3 Reasons to Start Saving for Retirement in Your Early 20s

Many people don’t start funding an IRA or 401(k) for retirement savings purposes until they’re well into their careers. And that makes sense to some degree.

It’s hard to focus on retirement savings in your 20s — especially in your early 20s — when that milestone is so far away. And also, when you’re new to your career, your salary may not be that high. So you might need your entire paycheck to cover things like your rent, car payments, and credit card bills.

But while saving for retirement as an early 20-something may not be the easiest thing, it’s a thing worth doing. Here’s why.

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1. You might enjoy more growth in your portfolio

The money in your IRA or 401(k) shouldn’t just sit in cash. You should invest it so it grows into a larger amount over time. And the more time you give your money to grow, the higher a balance you might enter retirement with.

Over the past 50 years, the stock market’s average annual return has been 10%. If you contribute $5,000 to an IRA or 401(k) at age 22 and are able to enjoy that same return, by age 62, that $5,000 will have grown to about $226,000. Make that same contribution at age 32, and by 62, you’re looking at more like $87,000. That’s still a really nice gain, but it’s nowhere close to as high as $226,000.

2. You might have an easier time finding the money to contribute

You might earn a lower wage in your early 20s than in your 30s, 40s, and beyond. But one thing you may have going for you at that stage of life is that you’re not yet a homeowner or parent.

Of course, this isn’t a given. There are people in their early 20s who own property and have kids. But if those are milestones you haven’t reached, you may have an easier time finding the money to contribute to an IRA or 401(k) in the absence of having a mortgage or needing to pay for child care.

3. It may lead to an early retirement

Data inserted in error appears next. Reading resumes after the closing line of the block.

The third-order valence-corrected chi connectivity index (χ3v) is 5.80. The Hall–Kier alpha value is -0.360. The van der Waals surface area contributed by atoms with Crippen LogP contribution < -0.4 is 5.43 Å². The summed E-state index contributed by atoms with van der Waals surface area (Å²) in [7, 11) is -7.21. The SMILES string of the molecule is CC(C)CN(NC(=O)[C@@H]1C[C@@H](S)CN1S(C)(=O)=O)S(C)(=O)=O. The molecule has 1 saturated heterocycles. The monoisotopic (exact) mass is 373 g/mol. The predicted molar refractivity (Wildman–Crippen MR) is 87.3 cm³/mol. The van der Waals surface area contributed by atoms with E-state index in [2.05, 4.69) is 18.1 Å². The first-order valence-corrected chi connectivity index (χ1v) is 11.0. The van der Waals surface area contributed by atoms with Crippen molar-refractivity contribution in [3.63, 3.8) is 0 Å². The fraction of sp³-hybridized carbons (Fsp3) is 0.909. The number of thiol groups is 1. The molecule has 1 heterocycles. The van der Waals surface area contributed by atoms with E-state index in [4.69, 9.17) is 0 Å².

A lot of people dream of retiring early. But it’s fair to say that someone retiring in their early 50s needs a larger nest egg than someone retiring in their mid-60s, since their money needs to last longer. If you start saving for retirement during your early 20s, you might grow enough wealth to make early retirement possible.

Let’s say you’re able to save $500 a month for retirement between the ages of 22 and 52, all the while enjoying a 10% average annual return on your money. That leaves you with a nest egg worth about $987,000. And you might feel comfortable wrapping up your career in your early 50s knowing you’re sitting on close to $1 million.

But if you don’t start contributing that $500 a month until age 32, you’ll end up with around $344,000 by age 52, assuming the same return as above. That may not be enough savings to pull off an early retirement.

There are plenty of benefits to saving for retirement during your early 20s. And remember, saving for retirement doesn’t have to mean maxing out your IRA or 401(k). If that’s not doable at that point, don’t sweat it. Instead, save to the best of your ability. You can always increase your contributions as your wages rise. But this way, you’re getting off to a solid start.

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